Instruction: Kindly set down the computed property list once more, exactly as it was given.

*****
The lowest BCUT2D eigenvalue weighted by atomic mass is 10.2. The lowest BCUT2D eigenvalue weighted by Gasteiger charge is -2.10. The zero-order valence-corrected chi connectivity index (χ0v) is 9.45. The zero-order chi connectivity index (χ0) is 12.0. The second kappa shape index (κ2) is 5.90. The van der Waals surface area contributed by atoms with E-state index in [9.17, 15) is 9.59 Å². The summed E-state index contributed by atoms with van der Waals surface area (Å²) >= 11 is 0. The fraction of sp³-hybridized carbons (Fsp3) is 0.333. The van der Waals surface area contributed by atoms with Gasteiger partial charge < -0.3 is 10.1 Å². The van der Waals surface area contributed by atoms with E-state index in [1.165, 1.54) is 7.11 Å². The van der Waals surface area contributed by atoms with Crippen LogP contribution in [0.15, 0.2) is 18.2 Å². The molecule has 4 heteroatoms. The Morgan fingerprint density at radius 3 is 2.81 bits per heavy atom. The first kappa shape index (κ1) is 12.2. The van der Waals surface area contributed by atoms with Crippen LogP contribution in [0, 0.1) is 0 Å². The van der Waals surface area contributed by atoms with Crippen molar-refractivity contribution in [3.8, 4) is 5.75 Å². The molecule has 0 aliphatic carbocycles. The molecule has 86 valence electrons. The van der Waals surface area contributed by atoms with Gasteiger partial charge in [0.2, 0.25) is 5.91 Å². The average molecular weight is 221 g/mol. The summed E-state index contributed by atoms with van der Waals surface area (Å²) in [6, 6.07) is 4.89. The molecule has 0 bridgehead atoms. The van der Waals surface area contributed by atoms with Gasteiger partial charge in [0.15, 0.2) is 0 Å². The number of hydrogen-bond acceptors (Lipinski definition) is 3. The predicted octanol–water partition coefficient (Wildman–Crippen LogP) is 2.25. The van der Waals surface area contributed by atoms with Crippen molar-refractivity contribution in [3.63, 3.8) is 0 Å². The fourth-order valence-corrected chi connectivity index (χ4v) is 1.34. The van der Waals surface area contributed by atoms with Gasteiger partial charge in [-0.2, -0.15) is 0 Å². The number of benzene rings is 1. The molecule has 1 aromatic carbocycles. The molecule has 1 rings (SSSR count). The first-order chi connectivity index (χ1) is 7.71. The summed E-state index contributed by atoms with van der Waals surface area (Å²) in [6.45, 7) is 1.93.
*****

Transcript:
The lowest BCUT2D eigenvalue weighted by atomic mass is 10.2. The lowest BCUT2D eigenvalue weighted by Gasteiger charge is -2.10. The zero-order valence-corrected chi connectivity index (χ0v) is 9.45. The zero-order chi connectivity index (χ0) is 12.0. The second kappa shape index (κ2) is 5.90. The van der Waals surface area contributed by atoms with E-state index in [9.17, 15) is 9.59 Å². The summed E-state index contributed by atoms with van der Waals surface area (Å²) >= 11 is 0. The fraction of sp³-hybridized carbons (Fsp3) is 0.333. The van der Waals surface area contributed by atoms with Gasteiger partial charge < -0.3 is 10.1 Å². The van der Waals surface area contributed by atoms with E-state index in [1.165, 1.54) is 7.11 Å². The van der Waals surface area contributed by atoms with Crippen LogP contribution in [0.15, 0.2) is 18.2 Å². The molecule has 4 heteroatoms. The Morgan fingerprint density at radius 3 is 2.81 bits per heavy atom. The first kappa shape index (κ1) is 12.2. The van der Waals surface area contributed by atoms with Crippen LogP contribution in [0, 0.1) is 0 Å². The van der Waals surface area contributed by atoms with Crippen molar-refractivity contribution in [3.8, 4) is 5.75 Å². The molecule has 0 aliphatic carbocycles. The molecule has 86 valence electrons. The van der Waals surface area contributed by atoms with Gasteiger partial charge in [0.2, 0.25) is 5.91 Å². The average molecular weight is 221 g/mol. The summed E-state index contributed by atoms with van der Waals surface area (Å²) in [6, 6.07) is 4.89. The molecule has 0 bridgehead atoms. The van der Waals surface area contributed by atoms with Gasteiger partial charge in [0.15, 0.2) is 0 Å². The number of hydrogen-bond acceptors (Lipinski definition) is 3. The predicted octanol–water partition coefficient (Wildman–Crippen LogP) is 2.25. The van der Waals surface area contributed by atoms with Crippen molar-refractivity contribution in [3.63, 3.8) is 0 Å². The fourth-order valence-corrected chi connectivity index (χ4v) is 1.34. The van der Waals surface area contributed by atoms with Gasteiger partial charge in [-0.2, -0.15) is 0 Å². The number of benzene rings is 1. The molecule has 1 aromatic carbocycles. The molecule has 1 rings (SSSR count). The first-order chi connectivity index (χ1) is 7.71. The summed E-state index contributed by atoms with van der Waals surface area (Å²) in [6.45, 7) is 1.93.